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Numbers of underwater mortgages plummets

The number of underwater mortgages is plummeting as the housing market continues to recover. This will have huge ramifications for the finances of millions of people and families.

Maggie Medved was stuck with her Phoenix house for two years after the market crash wiped out the equity in the property. Last year, as prices in the area rose by the most in the U.S., she and her partner were finally able to sell the 3-bedroom 1950’s style home and move to a larger place.

“We were counting the days for when we could move,” said Medved, 40, who trains employees for weight loss company Jenny Craig Inc. “We definitely knew it was a waiting game because it would’ve been financial suicide if we had sold earlier.”

Medved was among the 12 million borrowers in the U.S. who at the peak of the real-estate downturn owed more on their mortgages than their houses were worth, blocking them from moving or saving money by taking advantage of the lowest borrowing costs on record to refinance. As prices recovered, the number of underwater borrowers fell by almost 4 million last year to 7 million, according to JPMorgan Chase & Co. (JPM), and could drop to 4 million within 2 years.

The housing market is rebounding faster than anyone thought possible, according to Blackstone Group LP (BX)’s global head of real estate Jonathan Gray, as the Federal Reserve buys mortgage bonds to keep rates near record lows and investors sop up a diminishing supply of properties for sale. Housing construction could boost U.S. gross domestic product by 0.4 percentage point and home price appreciation may add another 0.2 percentage point, Bank of America Corp. (BAC)’s senior economist Michelle Meyer forecasts.

The housing recovery is one of the main reasons why we can now start getting optimistic on the US economy. So many people were stuck in impossible situations, and now that burden is being lifted. The Fed has been a huge driver of this improvement, along with the billions in private investment looking for deals on under-priced homes.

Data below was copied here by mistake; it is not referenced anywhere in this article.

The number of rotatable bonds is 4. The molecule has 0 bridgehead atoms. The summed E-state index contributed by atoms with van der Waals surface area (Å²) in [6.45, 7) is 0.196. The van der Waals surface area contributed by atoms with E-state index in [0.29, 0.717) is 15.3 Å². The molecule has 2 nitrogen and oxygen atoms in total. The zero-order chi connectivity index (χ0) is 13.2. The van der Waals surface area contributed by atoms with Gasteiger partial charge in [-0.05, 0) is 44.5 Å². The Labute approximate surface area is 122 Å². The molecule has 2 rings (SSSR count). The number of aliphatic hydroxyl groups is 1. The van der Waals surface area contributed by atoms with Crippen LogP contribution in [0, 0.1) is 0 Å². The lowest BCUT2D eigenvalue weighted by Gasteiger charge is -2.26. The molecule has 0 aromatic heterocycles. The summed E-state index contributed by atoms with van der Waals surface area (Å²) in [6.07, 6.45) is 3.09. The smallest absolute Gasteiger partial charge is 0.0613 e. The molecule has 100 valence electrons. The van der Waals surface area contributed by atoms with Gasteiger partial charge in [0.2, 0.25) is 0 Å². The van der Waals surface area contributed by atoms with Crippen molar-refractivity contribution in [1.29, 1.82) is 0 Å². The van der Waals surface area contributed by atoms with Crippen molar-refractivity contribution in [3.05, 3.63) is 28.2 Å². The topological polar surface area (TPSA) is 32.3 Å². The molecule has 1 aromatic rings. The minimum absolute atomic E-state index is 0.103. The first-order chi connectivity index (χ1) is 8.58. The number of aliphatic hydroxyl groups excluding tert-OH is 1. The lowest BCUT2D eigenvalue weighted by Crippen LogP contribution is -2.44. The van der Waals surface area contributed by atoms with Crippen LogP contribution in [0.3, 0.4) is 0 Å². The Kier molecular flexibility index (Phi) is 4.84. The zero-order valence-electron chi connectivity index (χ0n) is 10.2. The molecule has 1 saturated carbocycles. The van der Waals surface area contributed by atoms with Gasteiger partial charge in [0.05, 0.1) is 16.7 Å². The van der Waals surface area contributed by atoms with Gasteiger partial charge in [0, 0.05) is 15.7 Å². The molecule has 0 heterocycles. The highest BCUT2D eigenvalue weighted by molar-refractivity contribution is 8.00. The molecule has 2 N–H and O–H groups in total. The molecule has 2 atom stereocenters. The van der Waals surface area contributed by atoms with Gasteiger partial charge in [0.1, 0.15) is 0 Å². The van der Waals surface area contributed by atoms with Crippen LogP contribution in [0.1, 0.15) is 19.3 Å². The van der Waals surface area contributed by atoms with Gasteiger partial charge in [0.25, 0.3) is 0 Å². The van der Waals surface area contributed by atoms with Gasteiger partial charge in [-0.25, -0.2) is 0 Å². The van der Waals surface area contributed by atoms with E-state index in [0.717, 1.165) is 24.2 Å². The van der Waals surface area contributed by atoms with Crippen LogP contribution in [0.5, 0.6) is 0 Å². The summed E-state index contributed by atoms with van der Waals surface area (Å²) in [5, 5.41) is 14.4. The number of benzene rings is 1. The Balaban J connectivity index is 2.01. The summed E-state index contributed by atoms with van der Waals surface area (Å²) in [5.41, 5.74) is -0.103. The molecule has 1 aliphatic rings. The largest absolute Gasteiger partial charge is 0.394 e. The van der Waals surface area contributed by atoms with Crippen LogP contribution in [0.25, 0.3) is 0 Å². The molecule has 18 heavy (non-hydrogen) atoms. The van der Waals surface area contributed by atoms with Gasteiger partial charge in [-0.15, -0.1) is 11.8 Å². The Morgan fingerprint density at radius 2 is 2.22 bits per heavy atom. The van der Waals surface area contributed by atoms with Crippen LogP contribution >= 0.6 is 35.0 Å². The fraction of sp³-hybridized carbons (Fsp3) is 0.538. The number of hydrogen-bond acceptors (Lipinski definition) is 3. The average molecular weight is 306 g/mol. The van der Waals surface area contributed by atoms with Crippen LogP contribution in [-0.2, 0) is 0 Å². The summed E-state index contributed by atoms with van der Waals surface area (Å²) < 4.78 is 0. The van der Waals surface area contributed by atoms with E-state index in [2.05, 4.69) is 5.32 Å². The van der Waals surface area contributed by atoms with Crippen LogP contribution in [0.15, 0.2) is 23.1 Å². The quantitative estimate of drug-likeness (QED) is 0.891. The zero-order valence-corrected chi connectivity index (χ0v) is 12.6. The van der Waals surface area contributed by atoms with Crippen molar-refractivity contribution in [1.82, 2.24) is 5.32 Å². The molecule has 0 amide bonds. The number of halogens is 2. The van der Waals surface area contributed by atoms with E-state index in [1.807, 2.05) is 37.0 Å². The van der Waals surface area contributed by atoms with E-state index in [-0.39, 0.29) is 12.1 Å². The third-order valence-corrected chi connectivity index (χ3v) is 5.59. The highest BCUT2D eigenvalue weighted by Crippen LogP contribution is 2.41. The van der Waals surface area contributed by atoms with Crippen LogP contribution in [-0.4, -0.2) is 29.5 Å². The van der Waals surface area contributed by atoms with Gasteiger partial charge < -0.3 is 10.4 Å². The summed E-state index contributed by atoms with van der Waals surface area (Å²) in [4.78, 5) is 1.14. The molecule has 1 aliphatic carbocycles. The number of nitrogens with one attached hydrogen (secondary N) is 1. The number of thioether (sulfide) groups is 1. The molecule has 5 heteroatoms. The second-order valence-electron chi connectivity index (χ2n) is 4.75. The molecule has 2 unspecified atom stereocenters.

New mortgage rules released


Image courtesy of FreeDigitalPhotos.net

We’re starting to see new regulations from the Consumer Financial Protection Bureau trying to regulate the mortgage market and prevent some of the outrageous abuses we saw leading up to the 2008 financial meltdown.

The government is establishing new rules for mortgages that will make it harder for some borrowers to qualify but that are designed to prevent the kind of risky lending that nearly caused the housing market to collapse during the financial crisis.

The Consumer Financial Protection Bureau on Thursday will roll out the first of several far-reaching changes to the nation’s mortgage market, limiting upfront fees and curtailing practices such as interest-only payments that can leave homeowners stuck with unsustainable loans. The agency also will set standards for how much income a consumer must have to obtain a mortgage.

This marks the first time the government has spelled out what constitutes a “qualified mortgage,” an effort to prevent the widespread toxic loans that hurt millions of Americans during the housing crisis.

Banks that offer qualified mortgages will be protected from lawsuits if they adhere to the criteria. The consumer agency hopes that will drive the entire industry to live by the tighter standards that have taken hold since the crisis, ensuring safer loans but potentially limiting the number of people who can qualify to buy a home.